How to Select Hardscape
Think beyond plants; hardscaping adds more style with less maintenance for your lawn and garden
By Glyn Sheridan
Hardscape, or "hard landscape," is the permanent element of your yard's landscape design. While trees, grass and flowers offer delightful color and texture, pathways, walls, fountains and patios provide the solid design components that complement your yard's theme. The best hardscaping reflects the homeowner's personal tastes and sense of style, so selecting the right material is essential.
- What You Need to Know
- You'll need a comprehensive sketch of your yard, drawn to scale, including existing trees and structures.
- Contact your local utility companies before digging to make sure no buried lines or pipes are in the way.
Start with drawings and photographs. In addition to a sketch of your yard's dimensions, get pictures from the front, sides and back of the yard, facing your home. Take additional shots from your home toward the perimeter of your yard.
Identify your main hardscaping objective and build on that foundation. For example, if you want to create a private outdoor entertainment area, your focus will be on selecting fencing or wall materials to screen the area from view and choosing functional design elements such as a brick fire pit around which your guests will gather.
Add complementary paths to lead the way through your landscape. Poured concrete offers long-lasting straight or curved designs, but paths of gravel or hardwood mulch provide a softer feel underfoot. Paths should be comfortable for walking without distracting from your design.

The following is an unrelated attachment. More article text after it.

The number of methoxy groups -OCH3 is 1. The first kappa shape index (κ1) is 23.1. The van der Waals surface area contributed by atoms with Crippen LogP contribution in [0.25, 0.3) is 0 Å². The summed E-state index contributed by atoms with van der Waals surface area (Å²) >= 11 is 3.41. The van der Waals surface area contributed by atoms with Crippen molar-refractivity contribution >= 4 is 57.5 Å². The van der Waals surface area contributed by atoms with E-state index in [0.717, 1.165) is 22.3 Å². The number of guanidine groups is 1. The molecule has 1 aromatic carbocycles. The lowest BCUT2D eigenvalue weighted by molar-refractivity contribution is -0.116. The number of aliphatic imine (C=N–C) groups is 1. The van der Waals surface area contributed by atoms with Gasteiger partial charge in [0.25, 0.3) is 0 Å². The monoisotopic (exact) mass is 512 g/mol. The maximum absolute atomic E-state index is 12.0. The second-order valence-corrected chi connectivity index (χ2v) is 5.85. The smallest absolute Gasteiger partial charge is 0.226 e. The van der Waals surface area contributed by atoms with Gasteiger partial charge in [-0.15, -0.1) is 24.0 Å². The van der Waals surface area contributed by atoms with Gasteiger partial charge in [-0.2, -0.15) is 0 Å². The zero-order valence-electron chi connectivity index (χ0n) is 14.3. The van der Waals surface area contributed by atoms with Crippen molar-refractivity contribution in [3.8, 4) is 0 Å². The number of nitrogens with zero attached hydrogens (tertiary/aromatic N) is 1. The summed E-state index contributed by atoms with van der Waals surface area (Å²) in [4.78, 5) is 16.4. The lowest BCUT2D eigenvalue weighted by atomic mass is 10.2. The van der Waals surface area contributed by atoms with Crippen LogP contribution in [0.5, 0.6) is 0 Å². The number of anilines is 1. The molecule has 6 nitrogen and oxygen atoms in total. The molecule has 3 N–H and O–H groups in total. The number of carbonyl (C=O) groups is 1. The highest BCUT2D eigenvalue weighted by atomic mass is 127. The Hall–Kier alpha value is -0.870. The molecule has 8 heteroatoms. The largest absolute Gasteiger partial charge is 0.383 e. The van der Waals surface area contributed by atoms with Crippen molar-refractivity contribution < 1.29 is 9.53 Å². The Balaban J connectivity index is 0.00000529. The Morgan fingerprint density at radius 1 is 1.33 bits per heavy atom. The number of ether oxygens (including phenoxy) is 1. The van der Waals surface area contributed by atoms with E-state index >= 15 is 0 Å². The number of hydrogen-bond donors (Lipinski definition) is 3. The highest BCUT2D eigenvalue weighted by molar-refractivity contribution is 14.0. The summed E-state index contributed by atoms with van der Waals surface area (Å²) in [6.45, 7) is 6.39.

Create interest with one or more textural elements. A flat concrete patio is functional, but rough-cut flagstones or paving bricks add color and variety. Repeating the same texture throughout the landscape ties the design together.
Select one or two focal hardscape elements and build around them. Large boulders, water fountains, rock gardens and garden pools draw the eye, but without complementary design, they can feel out of place. A single boulder in the middle of your backyard is interesting, but nestle that same boulder in a tiny Zen garden at the end of a winding path and you'll have a relaxing getaway.
Select materials that offer sounds that soothe or delight the senses. Trickling water in a fountain eases stress, bamboo chimes lull the listener and even the sound of gravel underfoot can set the mood.
Account for maintenance when choosing hardscape. Irregular-shaped patios draw attention, but mowing around them can be a chore. Painted fences and benches need regular repainting and garden ponds in yards with large trees may require frequent cleaning to remove leaf debris.
About the Author
Glyn Sheridan is a regular contributor to DexKnows.
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